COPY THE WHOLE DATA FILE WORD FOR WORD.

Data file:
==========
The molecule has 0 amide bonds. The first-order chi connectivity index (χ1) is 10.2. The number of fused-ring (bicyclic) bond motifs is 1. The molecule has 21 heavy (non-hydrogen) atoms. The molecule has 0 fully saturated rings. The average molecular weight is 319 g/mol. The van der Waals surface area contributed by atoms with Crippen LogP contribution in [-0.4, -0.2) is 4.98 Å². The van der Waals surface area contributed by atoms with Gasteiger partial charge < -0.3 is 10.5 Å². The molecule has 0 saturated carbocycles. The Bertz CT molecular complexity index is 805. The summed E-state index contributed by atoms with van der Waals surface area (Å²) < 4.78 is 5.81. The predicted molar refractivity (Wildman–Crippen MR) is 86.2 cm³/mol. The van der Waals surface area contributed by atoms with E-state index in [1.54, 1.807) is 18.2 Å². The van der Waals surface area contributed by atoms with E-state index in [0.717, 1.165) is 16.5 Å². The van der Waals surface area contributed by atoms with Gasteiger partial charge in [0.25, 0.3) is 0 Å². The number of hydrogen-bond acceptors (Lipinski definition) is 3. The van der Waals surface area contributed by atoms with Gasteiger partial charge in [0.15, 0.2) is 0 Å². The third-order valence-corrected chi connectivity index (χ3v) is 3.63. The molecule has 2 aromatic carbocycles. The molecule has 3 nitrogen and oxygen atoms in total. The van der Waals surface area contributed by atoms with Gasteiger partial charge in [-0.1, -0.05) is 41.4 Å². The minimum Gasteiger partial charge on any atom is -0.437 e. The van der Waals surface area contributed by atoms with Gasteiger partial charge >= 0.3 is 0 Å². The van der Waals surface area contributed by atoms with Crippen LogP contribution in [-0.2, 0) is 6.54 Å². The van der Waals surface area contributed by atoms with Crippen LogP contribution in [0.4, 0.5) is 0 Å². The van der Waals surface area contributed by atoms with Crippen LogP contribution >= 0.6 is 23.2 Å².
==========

The molecule has 0 amide bonds. The first-order chi connectivity index (χ1) is 10.2. The number of fused-ring (bicyclic) bond motifs is 1. The molecule has 21 heavy (non-hydrogen) atoms. The molecule has 0 fully saturated rings. The average molecular weight is 319 g/mol. The van der Waals surface area contributed by atoms with Crippen LogP contribution in [-0.4, -0.2) is 4.98 Å². The van der Waals surface area contributed by atoms with Gasteiger partial charge < -0.3 is 10.5 Å². The molecule has 0 saturated carbocycles. The Bertz CT molecular complexity index is 805. The summed E-state index contributed by atoms with van der Waals surface area (Å²) < 4.78 is 5.81. The predicted molar refractivity (Wildman–Crippen MR) is 86.2 cm³/mol. The van der Waals surface area contributed by atoms with E-state index in [1.54, 1.807) is 18.2 Å². The van der Waals surface area contributed by atoms with E-state index in [0.717, 1.165) is 16.5 Å². The van der Waals surface area contributed by atoms with Gasteiger partial charge in [0.25, 0.3) is 0 Å². The number of hydrogen-bond acceptors (Lipinski definition) is 3. The van der Waals surface area contributed by atoms with Gasteiger partial charge in [0.15, 0.2) is 0 Å². The third-order valence-corrected chi connectivity index (χ3v) is 3.63. The molecule has 2 aromatic carbocycles. The molecule has 3 nitrogen and oxygen atoms in total. The van der Waals surface area contributed by atoms with Gasteiger partial charge in [-0.1, -0.05) is 41.4 Å². The minimum Gasteiger partial charge on any atom is -0.437 e. The van der Waals surface area contributed by atoms with Gasteiger partial charge >= 0.3 is 0 Å². The van der Waals surface area contributed by atoms with Crippen LogP contribution in [-0.2, 0) is 6.54 Å². The van der Waals surface area contributed by atoms with Crippen LogP contribution in [0.4, 0.5) is 0 Å². The van der Waals surface area contributed by atoms with Crippen LogP contribution >= 0.6 is 23.2 Å².